2. Evaluate each sales representative’s current sales activity for existing territory
Sales managers can also look at the social graph of each account representative to see the frequency and strength of relationships between a rep and assigned accounts, quickly determine which accounts are relatively ignored or underpenetrated, and decide whether it makes more sense to coach the rep to approach the account more effectively or reassign an account to an underutilized or more productive sales rep.
3. Analyze relationship depth across multiple channels
To understand how often a relevant contact has been contacted, sales managers can use social graph analytics to analyze multiple written and verbal channels sent by a single account representative, see which marketing and social channels are associated with each account, and align communications activity with current account qualification or sales opportunities.
4. Integrating multiple sales organizations into a cohesive organization based on territory, relationships, and communications activity
In a merged organization, sales representatives should work together to represent the full breadth of merged corporate products and services, a complete portfolio of outreach strategies, and the greatest possible number of contacts within the account. This alignment requires companies to dig deep into social analytics to understand sales activities across multiple channels and to bring together personnel that may have been approaching the same vendor, but with different tactics, products and sales targets.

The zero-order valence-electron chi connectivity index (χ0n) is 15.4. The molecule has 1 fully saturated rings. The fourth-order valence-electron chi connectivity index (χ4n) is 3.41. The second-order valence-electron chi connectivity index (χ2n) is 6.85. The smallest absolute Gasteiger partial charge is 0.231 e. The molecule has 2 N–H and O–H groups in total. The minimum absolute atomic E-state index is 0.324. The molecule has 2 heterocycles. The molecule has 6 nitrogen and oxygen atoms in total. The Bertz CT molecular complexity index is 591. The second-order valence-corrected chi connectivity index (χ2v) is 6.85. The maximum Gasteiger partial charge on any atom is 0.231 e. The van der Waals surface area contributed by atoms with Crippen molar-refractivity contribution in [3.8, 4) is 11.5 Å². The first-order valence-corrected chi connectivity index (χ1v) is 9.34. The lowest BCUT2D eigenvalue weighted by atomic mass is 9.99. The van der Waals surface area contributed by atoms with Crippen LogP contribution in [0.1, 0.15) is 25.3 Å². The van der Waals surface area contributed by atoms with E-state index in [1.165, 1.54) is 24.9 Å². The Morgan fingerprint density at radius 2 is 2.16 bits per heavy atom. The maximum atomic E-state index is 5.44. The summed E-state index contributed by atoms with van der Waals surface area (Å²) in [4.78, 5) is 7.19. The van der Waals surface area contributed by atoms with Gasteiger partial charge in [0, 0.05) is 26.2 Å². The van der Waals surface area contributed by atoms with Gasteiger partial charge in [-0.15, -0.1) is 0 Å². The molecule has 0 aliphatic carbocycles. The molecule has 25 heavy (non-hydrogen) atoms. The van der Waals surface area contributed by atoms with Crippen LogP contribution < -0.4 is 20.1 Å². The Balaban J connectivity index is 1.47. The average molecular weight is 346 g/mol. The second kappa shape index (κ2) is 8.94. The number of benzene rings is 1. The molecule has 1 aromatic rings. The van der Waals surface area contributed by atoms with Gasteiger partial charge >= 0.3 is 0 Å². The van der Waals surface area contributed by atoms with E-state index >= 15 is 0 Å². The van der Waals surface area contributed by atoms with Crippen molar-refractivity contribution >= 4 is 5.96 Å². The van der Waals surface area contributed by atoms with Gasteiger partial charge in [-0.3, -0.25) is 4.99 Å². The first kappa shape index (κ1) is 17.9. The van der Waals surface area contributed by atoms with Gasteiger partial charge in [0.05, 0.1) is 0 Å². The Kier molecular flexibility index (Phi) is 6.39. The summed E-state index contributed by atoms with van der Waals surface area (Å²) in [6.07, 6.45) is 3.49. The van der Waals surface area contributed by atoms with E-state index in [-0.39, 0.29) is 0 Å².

Get Your Post-Merger Sales Team in Gear
By taking these key sales gaps into consideration, proactive organizations can receive the following sales benefits soon after a merger officially takes place:
- Identifying all accounts representing shared revenue-producing opportunities: This can be conducted through a combination of CRM and business meetings to assign representation to ensure that every client opportunity has been proven
- Bridging gaps between disparate enterprise applications tasked to track sales qualification and opportunity management during the transitional merger period. With the guidance of networked big data from communications activity (email, messaging, unified communications), sales managers can go straight to the source in understanding historical sales activity without needing to go back and forth between multiple systems
- Prioritizing pursuit of joint accounts based on merit, as defined by work activity, frequency of communications and strength of individual relationship networks. By doing so, companies can create the expert networks and SWAT teams associated with effective sales execution
In today’s world of data-driven sales enablement, sales managers no longer have to rely on gut feel and anecdotal argument to figure out who really owns the relationship. The data is there to be analyzed. What has been missing are the social graph tools that mere mortals could use.
However, social network analytics are now available through a variety of out-of-the-box tools for email and communications usage analysis as well as a toolkit for your analytics team to better clarify your enterprise data.
So, take a closer look at your social graphs, especially if you’re either preparing for a merger or have had one shoved down your throat. Either way, social graph analysis will help you to rationalize and optimize your sales teams sooner, rather than later.